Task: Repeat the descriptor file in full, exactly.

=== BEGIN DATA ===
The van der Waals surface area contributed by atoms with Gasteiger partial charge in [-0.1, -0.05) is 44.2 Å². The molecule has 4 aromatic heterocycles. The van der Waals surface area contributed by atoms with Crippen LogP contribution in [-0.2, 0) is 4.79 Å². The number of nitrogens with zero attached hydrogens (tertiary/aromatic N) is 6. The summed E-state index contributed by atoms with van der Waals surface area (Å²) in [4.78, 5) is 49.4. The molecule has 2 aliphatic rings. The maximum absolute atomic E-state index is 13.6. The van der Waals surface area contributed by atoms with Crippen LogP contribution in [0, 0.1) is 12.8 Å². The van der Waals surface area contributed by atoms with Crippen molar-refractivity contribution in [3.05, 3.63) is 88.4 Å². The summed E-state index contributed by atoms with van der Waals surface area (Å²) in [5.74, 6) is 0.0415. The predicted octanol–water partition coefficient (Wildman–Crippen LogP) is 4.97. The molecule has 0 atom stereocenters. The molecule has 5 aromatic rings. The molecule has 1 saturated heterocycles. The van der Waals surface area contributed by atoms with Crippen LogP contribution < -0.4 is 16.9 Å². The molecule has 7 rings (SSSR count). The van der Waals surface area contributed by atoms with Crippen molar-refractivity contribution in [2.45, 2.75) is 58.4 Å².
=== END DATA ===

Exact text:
The van der Waals surface area contributed by atoms with Gasteiger partial charge in [-0.1, -0.05) is 44.2 Å². The molecule has 4 aromatic heterocycles. The van der Waals surface area contributed by atoms with Crippen LogP contribution in [-0.2, 0) is 4.79 Å². The number of nitrogens with zero attached hydrogens (tertiary/aromatic N) is 6. The summed E-state index contributed by atoms with van der Waals surface area (Å²) in [4.78, 5) is 49.4. The molecule has 2 aliphatic rings. The maximum absolute atomic E-state index is 13.6. The van der Waals surface area contributed by atoms with Crippen LogP contribution in [0, 0.1) is 12.8 Å². The van der Waals surface area contributed by atoms with Crippen molar-refractivity contribution in [3.05, 3.63) is 88.4 Å². The summed E-state index contributed by atoms with van der Waals surface area (Å²) in [5.74, 6) is 0.0415. The predicted octanol–water partition coefficient (Wildman–Crippen LogP) is 4.97. The molecule has 0 atom stereocenters. The molecule has 5 aromatic rings. The molecule has 1 saturated heterocycles. The van der Waals surface area contributed by atoms with Crippen LogP contribution < -0.4 is 16.9 Å². The molecule has 7 rings (SSSR count). The van der Waals surface area contributed by atoms with Crippen molar-refractivity contribution in [2.45, 2.75) is 58.4 Å².